April 6 to April 12 marks this year’s National Crime Victims’ Rights Week. Sheriff Rex W. Coffey said the Charles County Sheriff’s Office will be commemorating our nation’s progress in advancing victims’ rights by honoring those who advocate for expanded support and services to people and communities affected by crime.

Members of the sheriff’s office will be attending a candlelight vigil being held on Tuesday, April 8 at 7 p.m. at the Charles County Courthouse. “We will take time to remember all victims of crime and honor those who work to protect our communities and those who aid victims of crime,” said Sheriff Coffey.

This year’s theme – 30 Years: Restoring the Balance of Justice – presents a perfect opportunity to salute all those who have aided crime victims. “As we celebrate defending three decades of defending victims’ rights, we are reminded of how far we have come and how much more work has yet to be done,” said Sheriff Coffey.

Only 30 years ago, crime victims had virtually no rights and no assistance. The criminal justice system seemed indifferent to their needs.  Victims were commonly excluded from courtrooms and denied the chance to speak at sentencing. They had no access to victim compensation or services to rebuild their lives. There were few avenues to help them deal with their wounds. Victims were on their own to recover their health, security and dignity.

Today, the nation has made dramatic progress in securing rights, protections and services for victims. Every state has enacted victims’ rights laws and all states have victim compensation programs. More than 10,000 victim services agencies now help more people across the country. In 1984, Congress passed the bipartisan Victims of Crime Act (VOCA) which created a national fund to ease victims’ suffering.  Financed not by taxpayers but by fines and penalties paid by offenders, the Crime Victims’ Fund supports victim services such as rape crisis and domestic violence centers and victim compensation programs.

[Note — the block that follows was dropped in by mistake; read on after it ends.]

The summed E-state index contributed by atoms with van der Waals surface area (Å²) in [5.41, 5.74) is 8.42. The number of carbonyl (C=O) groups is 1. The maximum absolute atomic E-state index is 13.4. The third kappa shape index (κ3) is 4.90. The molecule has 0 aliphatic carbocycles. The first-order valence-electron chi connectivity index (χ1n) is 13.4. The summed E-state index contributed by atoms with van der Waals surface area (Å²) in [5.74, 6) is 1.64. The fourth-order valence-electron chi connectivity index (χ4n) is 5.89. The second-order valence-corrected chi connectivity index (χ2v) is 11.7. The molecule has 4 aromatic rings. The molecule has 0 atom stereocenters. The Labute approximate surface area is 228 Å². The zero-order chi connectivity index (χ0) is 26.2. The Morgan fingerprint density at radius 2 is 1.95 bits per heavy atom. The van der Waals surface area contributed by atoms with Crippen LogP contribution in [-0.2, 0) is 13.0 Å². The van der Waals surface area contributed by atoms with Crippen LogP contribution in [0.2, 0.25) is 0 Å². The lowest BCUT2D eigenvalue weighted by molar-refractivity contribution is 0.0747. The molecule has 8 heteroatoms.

Victims’ rights advocates have scored countless victories over the last 30 years, but there is more work to be done.  Over three decades, VOCA pioneered support efforts from once hidden crimes like domestic and sexual violence. Now, VOCA is shining a spotlight on other abuses that have long been unreported and not prosecuted – elder abuse, hate and bias crimes, bullying, and sex and labor trafficking among others.

The Charles County Sheriff’s Office is committed to helping victims of crime. The agency has a full-time Victims Services Coordinator who works with local, state and regional agencies including the Center for Abused Persons, the Center for Children, the Criminal Injuries Compensation Board and Victims Information and Notification Everyday (VINE) to ensure victims understand their rights and have access to counseling and compensation. For more information about National Crime Victims’ Rights Week, visit www.victimsofcrime.org.